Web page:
What should we think about suicide?

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  1. Suicide in the Bible
  2. Suicide and the church
  3. If you are contemplating suicide
  4. When someone you love commits suicide
  5. Conclusion

It happened at 3:30 on a Sunday morning. The sound of the telephone pulled me out of the comfort of a good night’s sleep. After I croaked out a “Hello?” Marty’s (names have been changed) tense voice jolted me awake. “Jim’s dead. He shot himself.” A hundred questions, none of them coherent enough to speak, filled my mind. Jim had, to the best of my knowledge, become a Christian a few months before. I was counselling him, and he seemed to be growing and changing. What had happened?

I don’t remember much of that Sunday morning except the utter shock of the congregation when I announced Jim’s death. His suicide prompted a personal search that is not yet over. If you are contemplating suicide, please understand that there are other options besides taking your own life.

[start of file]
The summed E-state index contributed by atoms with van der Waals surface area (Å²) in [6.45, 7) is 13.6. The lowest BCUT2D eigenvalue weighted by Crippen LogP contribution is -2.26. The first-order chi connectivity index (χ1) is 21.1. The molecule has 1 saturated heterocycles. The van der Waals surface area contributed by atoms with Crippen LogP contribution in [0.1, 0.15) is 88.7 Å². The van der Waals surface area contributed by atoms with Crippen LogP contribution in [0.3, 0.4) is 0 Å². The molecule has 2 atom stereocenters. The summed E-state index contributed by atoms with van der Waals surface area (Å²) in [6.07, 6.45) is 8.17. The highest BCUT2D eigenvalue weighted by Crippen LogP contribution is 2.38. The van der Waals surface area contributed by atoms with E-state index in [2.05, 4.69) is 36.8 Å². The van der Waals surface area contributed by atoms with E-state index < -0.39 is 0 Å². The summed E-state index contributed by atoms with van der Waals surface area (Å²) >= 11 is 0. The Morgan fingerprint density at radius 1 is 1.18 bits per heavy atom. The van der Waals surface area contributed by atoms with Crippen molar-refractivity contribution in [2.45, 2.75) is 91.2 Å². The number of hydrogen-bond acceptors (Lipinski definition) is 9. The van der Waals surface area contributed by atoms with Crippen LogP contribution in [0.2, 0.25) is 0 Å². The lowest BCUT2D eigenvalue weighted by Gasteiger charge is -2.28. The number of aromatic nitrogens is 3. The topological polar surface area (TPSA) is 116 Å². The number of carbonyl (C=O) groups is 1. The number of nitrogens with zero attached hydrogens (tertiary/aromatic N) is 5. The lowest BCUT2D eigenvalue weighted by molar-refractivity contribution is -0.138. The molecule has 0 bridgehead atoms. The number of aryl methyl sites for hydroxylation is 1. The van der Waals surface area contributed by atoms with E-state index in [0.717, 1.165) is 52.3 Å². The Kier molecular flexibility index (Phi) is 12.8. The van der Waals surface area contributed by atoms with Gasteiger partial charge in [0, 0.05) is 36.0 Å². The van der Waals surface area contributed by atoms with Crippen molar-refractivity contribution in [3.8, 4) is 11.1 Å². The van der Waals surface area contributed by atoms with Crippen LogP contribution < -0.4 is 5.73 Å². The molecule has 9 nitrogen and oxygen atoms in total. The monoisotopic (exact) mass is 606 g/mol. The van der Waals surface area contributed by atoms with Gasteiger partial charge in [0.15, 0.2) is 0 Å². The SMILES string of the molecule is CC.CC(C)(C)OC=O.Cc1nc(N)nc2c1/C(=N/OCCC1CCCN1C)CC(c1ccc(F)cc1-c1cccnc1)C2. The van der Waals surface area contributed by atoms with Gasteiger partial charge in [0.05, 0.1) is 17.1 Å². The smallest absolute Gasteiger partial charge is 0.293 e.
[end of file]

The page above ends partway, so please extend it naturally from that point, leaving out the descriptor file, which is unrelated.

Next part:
Suicide is ugly. The devastation that suicide leaves on those who are left behind is often compounded by some beliefs that are not necessarily a reflection of the truth. What does the Bible say about suicide? How can we respond to suicide with the heart of Christ? How do we help those who have been left behind?

Suicide in the Bible

In the Old Testament, there are four clear cases of suicide and one suicide/revenge killing (Samson, Judg. 16; Saul and his armour bearer, 1 Sam. 31; Ahithophel, 2 Sam. 16-17; Zimri, 1 Kings 16). The New Testament contains the account of Judas (Matt. 27). The suicide/revenge killing is a familiar story. Samson, a captive, blinded by the Philistines, found himself in a position in which he could cause many Philistine deaths. However, the cost was his own life, which he gave without hesitation (Judg. 16).